Of course, those little details, matter not much, since after all, good ol Georgie wrote what he wanted in the prequels, not matter if they were contradictory with the previous released information in the original trilogy. Sooo, from here on, I will do some specific comments and explain differences between the movie and book, so if you havent watch the film, be warned of keeping reading on Qui Gon-Jin rules! However, I think that the whole trouble of being stranded in Tatooine could be managed better (but of course, we wouldnt have Star Wars, so maybe it wasnt shortsight, but things that should happen in benefit of the story), since they need a spare part to fix their Nubian cruiser and the Republic money wasnt good in Tatooine but hey! Maybe there was some other business alien with that kind of spare parts and even accepting Republic money, but of course, why distrust someone so trustworthy like good ol Watto?! There is a detailed account about what happened with the Sith Order and how Darth Bane changed all with his Rule of Two. Yoda was against of teaching Anakin (and most likely Mace Windu was against too) but the rest of the Jedi Council voted in favor.
One major shortcoming of both book and movie (and therefore probably Lucas', rather than Brook's, fault) came into clearer focus in the book. And to add insult to injury, Brooks tells us R2-D2 was the first to recognize Padme as Amidala. Not to mention that Jedi Masters can stand right next to Palpatine and not recognize who/what he is. Anyway, not Brooks' fault.
"The opinions of others whether you agree with them or not are something you have to learn to tolerate" Qui-Gon and Obi-Wan, two Jedi knights (well, one is a Master, the other his Padawan, but who's counting?), are surreptitiously sent to Naboo to negotiate a treaty to put an end to the blockade the Trade Federation has on the planet. I Liked: Terry Brooks was given an huge task: put the first Star Wars movie for over 15 years into novel form. I also liked the insight into characters like Obi-Wan Kenobi (who was irritated by his master's constantly bringing along people for no reason), Qui-Gon (who rebelled because he felt the Force), Jar Jar (who really wasn't as stupid as the movie portrayed him), and Anakin (we get to see some of his dreams, which eerily reminds us of Clones). Firstly, I still didn't like how Anakin comes off as being a young adult and no where near the 9 that he is in the movie and in the book. I know part of this problem is in fact the movie, but Brooks doesn't help by having Anakin have way too many romantic thoughts about Padme--way more than a typical 9 year old should have. I know this might have blown the secret, but still, Padme/Amidala is a HUGE part of the movie, the main reason for it, from one point of view, and we can't have a single scene written from her? This might not sound like a problem until Brooks has to force Anakin and Jar Jar into the Senate Hall (?!) so that they can hear the big speech she gives the Senate. I know that sounds odd, but although we learn more about characters, I still felt an emotional distance from everyone, as if the novel had merely been transcribed from the script (and in more than one place, it was very nearly). When you read a novelization of a movie, you want to learn more information from it, to grow close to the characters, understand what is going on in their heads, feel their feelings. If you haven't seen the movie, read this book.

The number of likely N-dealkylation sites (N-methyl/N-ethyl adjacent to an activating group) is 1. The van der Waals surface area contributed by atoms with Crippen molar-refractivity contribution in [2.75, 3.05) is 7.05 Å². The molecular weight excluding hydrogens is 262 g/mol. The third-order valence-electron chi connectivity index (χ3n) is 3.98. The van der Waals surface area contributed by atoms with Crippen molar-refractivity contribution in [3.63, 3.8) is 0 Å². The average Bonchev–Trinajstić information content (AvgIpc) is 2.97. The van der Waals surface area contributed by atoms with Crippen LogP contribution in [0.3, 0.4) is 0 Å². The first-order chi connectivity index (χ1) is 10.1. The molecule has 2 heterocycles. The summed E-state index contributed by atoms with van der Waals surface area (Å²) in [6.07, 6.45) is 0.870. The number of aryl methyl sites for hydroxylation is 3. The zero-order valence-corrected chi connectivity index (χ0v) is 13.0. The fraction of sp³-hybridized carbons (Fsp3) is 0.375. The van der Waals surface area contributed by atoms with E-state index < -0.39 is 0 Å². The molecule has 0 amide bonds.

It will be the unexpected meeting of Jedi, Queen, and a gifted boy that will mark the start of a drama that will become legend.
One of the reasons why many people disliked the film version of The Phantom Menace is because the film didn't focus on its main character, Anakin Skywalker, who would one day become the future Lord of the Sith, Darth Vader. I would recommend The Phantom Menace to all Star Wars fans simply becuase it fills in the gaps of narrative information that we don't get in the film, much of which I might add is actually information that George Lucas couldn't squeeze into the film due to its truncated running time and haphazard storytelling.
For excellent examples of how to treat Star Wars in book form, see virtually anything by Timothy Zahn.
With this being said by an old pilot, we witness Anakin's change of life right before our eyes. We get to know different planets and witness battles between the dark- and the light side. We see the changes Anakin Skywalker goes through, without his mom, leaving his home planet and his old life behind and being prepared for a new one, without knowing the consequences, but doing it anyway, because this is the only thing he ever wanted, he ever dreamed of. This book has so many point of views, which is great in this situation, because we follow all the important characters and get to know every corner of the story.
A writer since high school, he wrote many stories within the genres of science fiction, western, fiction, and non-fiction, until one semester early in his college years he was given The Lord of the Rings to read.